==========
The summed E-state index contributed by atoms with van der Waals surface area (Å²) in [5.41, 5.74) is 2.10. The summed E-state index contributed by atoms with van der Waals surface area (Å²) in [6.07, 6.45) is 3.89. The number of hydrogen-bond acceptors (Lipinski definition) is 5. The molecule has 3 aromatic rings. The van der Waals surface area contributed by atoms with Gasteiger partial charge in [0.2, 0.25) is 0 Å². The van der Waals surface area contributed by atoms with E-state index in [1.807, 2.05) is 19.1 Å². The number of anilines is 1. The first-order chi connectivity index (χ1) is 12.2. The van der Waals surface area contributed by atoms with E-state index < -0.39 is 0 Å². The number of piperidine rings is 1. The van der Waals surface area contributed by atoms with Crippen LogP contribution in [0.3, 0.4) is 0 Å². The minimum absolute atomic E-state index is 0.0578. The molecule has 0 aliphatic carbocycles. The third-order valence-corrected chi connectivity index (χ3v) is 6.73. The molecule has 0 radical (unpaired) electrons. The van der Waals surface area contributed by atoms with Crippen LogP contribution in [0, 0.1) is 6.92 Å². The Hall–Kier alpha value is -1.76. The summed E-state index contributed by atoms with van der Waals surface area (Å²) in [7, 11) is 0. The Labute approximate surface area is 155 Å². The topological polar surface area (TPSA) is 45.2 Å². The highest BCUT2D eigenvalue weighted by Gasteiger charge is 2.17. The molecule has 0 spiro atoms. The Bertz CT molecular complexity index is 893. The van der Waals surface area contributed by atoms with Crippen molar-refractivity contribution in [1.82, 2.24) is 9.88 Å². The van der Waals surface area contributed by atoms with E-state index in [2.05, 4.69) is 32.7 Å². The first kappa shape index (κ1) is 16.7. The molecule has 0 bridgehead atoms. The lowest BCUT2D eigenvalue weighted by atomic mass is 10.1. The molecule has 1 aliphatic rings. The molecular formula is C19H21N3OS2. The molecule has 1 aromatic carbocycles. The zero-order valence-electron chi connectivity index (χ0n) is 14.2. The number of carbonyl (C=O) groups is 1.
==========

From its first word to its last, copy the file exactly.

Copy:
The summed E-state index contributed by atoms with van der Waals surface area (Å²) in [5.41, 5.74) is 2.10. The summed E-state index contributed by atoms with van der Waals surface area (Å²) in [6.07, 6.45) is 3.89. The number of hydrogen-bond acceptors (Lipinski definition) is 5. The molecule has 3 aromatic rings. The van der Waals surface area contributed by atoms with Gasteiger partial charge in [0.2, 0.25) is 0 Å². The van der Waals surface area contributed by atoms with E-state index in [1.807, 2.05) is 19.1 Å². The number of anilines is 1. The first-order chi connectivity index (χ1) is 12.2. The van der Waals surface area contributed by atoms with E-state index < -0.39 is 0 Å². The number of piperidine rings is 1. The van der Waals surface area contributed by atoms with Crippen LogP contribution in [0.3, 0.4) is 0 Å². The minimum absolute atomic E-state index is 0.0578. The molecule has 0 aliphatic carbocycles. The third-order valence-corrected chi connectivity index (χ3v) is 6.73. The molecule has 0 radical (unpaired) electrons. The van der Waals surface area contributed by atoms with Crippen LogP contribution in [0, 0.1) is 6.92 Å². The Hall–Kier alpha value is -1.76. The summed E-state index contributed by atoms with van der Waals surface area (Å²) in [7, 11) is 0. The Labute approximate surface area is 155 Å². The topological polar surface area (TPSA) is 45.2 Å². The highest BCUT2D eigenvalue weighted by Gasteiger charge is 2.17. The molecule has 0 spiro atoms. The Bertz CT molecular complexity index is 893. The van der Waals surface area contributed by atoms with Crippen molar-refractivity contribution in [1.82, 2.24) is 9.88 Å². The van der Waals surface area contributed by atoms with E-state index in [2.05, 4.69) is 32.7 Å². The first kappa shape index (κ1) is 16.7. The molecule has 0 bridgehead atoms. The lowest BCUT2D eigenvalue weighted by atomic mass is 10.1. The molecule has 1 aliphatic rings. The molecular formula is C19H21N3OS2. The molecule has 1 aromatic carbocycles. The zero-order valence-electron chi connectivity index (χ0n) is 14.2. The number of carbonyl (C=O) groups is 1.